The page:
- Amanda Berry, Chief Executive of BAFTA
- Rodney Bickerstaffe, former General Secretary of UNISON
- Gavin Brown, art dealer
- Alan Campbell, MP for Tynemouth
- Nigel Cabourn, fashion designer
- Chris Cook, GB Commonwealth and Olympic swimmer
- Martin Corry, England rugby international, and Leicester Tigers
- Steve Cram, English athlete and television presenter
- Ali Dia, Senegalese footballer
- Rick Dickinson, designer of the ZX81 computer
- Robbie Elliott, footballer and coach
- John Fashanu, Nigerian footballer and TV personality
- Toby Flood, England rugby international, and Leicester Tigers
- Mary Glindon, MP for North Tyneside
- Lady Edwina Louise Grosvenor, prison reformer
- Scott Henshall, fashion designer
- Jason Holland, designer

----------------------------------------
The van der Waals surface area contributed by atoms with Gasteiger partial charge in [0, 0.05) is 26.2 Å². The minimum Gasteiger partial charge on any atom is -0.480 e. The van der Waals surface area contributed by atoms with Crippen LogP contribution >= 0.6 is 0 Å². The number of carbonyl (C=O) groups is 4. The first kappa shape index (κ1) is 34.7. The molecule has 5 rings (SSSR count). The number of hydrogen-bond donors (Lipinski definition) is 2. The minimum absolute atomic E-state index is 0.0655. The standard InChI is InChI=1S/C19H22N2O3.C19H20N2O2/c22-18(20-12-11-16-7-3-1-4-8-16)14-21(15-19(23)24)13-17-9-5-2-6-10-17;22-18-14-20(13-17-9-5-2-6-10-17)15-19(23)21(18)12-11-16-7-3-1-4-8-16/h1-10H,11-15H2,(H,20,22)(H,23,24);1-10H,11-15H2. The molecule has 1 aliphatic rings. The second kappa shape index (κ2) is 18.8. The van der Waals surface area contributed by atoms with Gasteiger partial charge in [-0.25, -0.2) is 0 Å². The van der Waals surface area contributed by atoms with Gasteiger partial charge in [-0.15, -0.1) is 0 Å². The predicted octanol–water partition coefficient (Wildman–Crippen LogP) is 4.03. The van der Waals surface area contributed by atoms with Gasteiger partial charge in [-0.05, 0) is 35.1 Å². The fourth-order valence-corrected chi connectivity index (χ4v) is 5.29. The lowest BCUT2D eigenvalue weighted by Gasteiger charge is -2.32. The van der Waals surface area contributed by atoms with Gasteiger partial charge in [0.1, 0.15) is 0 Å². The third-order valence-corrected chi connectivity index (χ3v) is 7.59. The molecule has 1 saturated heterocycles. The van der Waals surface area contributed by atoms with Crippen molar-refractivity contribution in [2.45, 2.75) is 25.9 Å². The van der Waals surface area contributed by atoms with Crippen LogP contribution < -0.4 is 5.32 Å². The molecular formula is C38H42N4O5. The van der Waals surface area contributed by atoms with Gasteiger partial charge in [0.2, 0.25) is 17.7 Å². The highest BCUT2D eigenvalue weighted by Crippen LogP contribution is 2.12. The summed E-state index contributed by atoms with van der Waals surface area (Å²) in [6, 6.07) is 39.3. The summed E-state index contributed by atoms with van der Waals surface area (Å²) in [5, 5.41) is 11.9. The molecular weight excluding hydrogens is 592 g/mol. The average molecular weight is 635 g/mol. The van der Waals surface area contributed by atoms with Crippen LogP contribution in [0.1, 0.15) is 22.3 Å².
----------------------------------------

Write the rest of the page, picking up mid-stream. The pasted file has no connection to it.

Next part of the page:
- Louise Hopkins, artist
- Ben Houchen, The first Mayor of Tees Valley
- Sir Jonathan Ive, industrial designer, Chief Design Officer (CDO) of Apple Inc. and Chancellor of the Royal College of Art in London
- Kevan Jones, MP for North Durham
- Bharti Kher, contemporary artist
- Emma Lewell-Buck, MP for South Shields
- Duncan Lloyd, lead guitarist of Maxïmo Park
- Guy Mankowski, author
- Neil Marshall, film director
- Alexei Mordashov, Russian business oligarch
- Bob Murray, former chairman of Sunderland AFC
- Jamie Noon, England rugby international, and Newcastle Falcons player
- Victoria Pendleton, Olympic cyclist
- Jonathon Prested, poker player
- Gerry Steinberg, former MP for City of Durham
- Sting, musician
- Alan Tomes, Rugby International Scotland and British Lions
- Kevin Whately, actor
- Jonny Wilkinson, England rugby international, and Newcastle Falcons player
- Paul Winsper, fitness expert